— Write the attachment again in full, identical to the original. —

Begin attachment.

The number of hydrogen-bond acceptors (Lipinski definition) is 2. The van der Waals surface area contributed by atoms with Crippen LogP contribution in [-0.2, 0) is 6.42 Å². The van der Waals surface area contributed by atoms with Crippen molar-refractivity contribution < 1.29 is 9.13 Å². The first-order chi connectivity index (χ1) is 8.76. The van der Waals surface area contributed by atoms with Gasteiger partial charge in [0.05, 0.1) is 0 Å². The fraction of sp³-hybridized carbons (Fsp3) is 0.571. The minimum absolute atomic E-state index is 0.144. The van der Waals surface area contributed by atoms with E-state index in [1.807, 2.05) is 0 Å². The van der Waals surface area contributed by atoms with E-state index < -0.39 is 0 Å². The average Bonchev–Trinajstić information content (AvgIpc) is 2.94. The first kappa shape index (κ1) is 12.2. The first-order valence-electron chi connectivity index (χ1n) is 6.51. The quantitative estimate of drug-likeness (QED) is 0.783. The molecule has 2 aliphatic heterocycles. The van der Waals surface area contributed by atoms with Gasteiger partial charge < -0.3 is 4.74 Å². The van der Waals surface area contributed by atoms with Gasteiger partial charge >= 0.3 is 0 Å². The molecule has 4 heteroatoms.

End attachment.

The number of hydrogen-bond acceptors (Lipinski definition) is 2. The van der Waals surface area contributed by atoms with Crippen LogP contribution in [-0.2, 0) is 6.42 Å². The van der Waals surface area contributed by atoms with Crippen molar-refractivity contribution < 1.29 is 9.13 Å². The first-order chi connectivity index (χ1) is 8.76. The van der Waals surface area contributed by atoms with Gasteiger partial charge in [0.05, 0.1) is 0 Å². The fraction of sp³-hybridized carbons (Fsp3) is 0.571. The minimum absolute atomic E-state index is 0.144. The van der Waals surface area contributed by atoms with E-state index in [1.807, 2.05) is 0 Å². The van der Waals surface area contributed by atoms with E-state index < -0.39 is 0 Å². The average Bonchev–Trinajstić information content (AvgIpc) is 2.94. The first kappa shape index (κ1) is 12.2. The first-order valence-electron chi connectivity index (χ1n) is 6.51. The quantitative estimate of drug-likeness (QED) is 0.783. The molecule has 2 aliphatic heterocycles. The van der Waals surface area contributed by atoms with Gasteiger partial charge < -0.3 is 4.74 Å². The van der Waals surface area contributed by atoms with Gasteiger partial charge >= 0.3 is 0 Å². The molecule has 4 heteroatoms.